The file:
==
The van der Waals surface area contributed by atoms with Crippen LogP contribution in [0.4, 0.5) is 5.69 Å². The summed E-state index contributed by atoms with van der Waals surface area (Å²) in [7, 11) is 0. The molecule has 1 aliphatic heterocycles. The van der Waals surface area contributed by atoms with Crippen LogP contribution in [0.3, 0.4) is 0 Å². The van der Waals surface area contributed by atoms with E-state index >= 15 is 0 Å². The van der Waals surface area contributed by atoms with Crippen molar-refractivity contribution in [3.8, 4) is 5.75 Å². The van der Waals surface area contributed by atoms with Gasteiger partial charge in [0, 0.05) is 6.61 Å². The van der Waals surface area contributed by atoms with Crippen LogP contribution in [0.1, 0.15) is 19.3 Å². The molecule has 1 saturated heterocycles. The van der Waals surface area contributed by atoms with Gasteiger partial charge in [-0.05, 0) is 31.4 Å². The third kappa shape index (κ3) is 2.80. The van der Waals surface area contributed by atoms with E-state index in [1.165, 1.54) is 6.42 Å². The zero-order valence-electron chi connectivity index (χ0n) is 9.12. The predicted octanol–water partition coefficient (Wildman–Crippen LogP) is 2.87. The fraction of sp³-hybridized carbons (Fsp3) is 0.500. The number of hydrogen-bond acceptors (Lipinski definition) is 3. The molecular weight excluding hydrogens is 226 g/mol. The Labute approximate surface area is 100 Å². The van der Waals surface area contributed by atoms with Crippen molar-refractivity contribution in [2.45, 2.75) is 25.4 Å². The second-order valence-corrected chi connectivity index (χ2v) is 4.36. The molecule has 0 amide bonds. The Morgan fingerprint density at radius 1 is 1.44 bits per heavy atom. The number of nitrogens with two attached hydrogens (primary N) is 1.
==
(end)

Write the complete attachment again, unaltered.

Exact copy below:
The van der Waals surface area contributed by atoms with Crippen LogP contribution in [0.4, 0.5) is 5.69 Å². The summed E-state index contributed by atoms with van der Waals surface area (Å²) in [7, 11) is 0. The molecule has 1 aliphatic heterocycles. The van der Waals surface area contributed by atoms with Crippen LogP contribution in [0.3, 0.4) is 0 Å². The van der Waals surface area contributed by atoms with E-state index >= 15 is 0 Å². The van der Waals surface area contributed by atoms with Crippen molar-refractivity contribution in [3.8, 4) is 5.75 Å². The van der Waals surface area contributed by atoms with Gasteiger partial charge in [0, 0.05) is 6.61 Å². The van der Waals surface area contributed by atoms with Crippen LogP contribution in [0.1, 0.15) is 19.3 Å². The molecule has 1 saturated heterocycles. The van der Waals surface area contributed by atoms with Gasteiger partial charge in [-0.05, 0) is 31.4 Å². The third kappa shape index (κ3) is 2.80. The van der Waals surface area contributed by atoms with E-state index in [1.165, 1.54) is 6.42 Å². The zero-order valence-electron chi connectivity index (χ0n) is 9.12. The predicted octanol–water partition coefficient (Wildman–Crippen LogP) is 2.87. The fraction of sp³-hybridized carbons (Fsp3) is 0.500. The number of hydrogen-bond acceptors (Lipinski definition) is 3. The molecular weight excluding hydrogens is 226 g/mol. The Labute approximate surface area is 100 Å². The van der Waals surface area contributed by atoms with Crippen molar-refractivity contribution in [2.45, 2.75) is 25.4 Å². The second-order valence-corrected chi connectivity index (χ2v) is 4.36. The molecule has 0 amide bonds. The Morgan fingerprint density at radius 1 is 1.44 bits per heavy atom. The number of nitrogens with two attached hydrogens (primary N) is 1.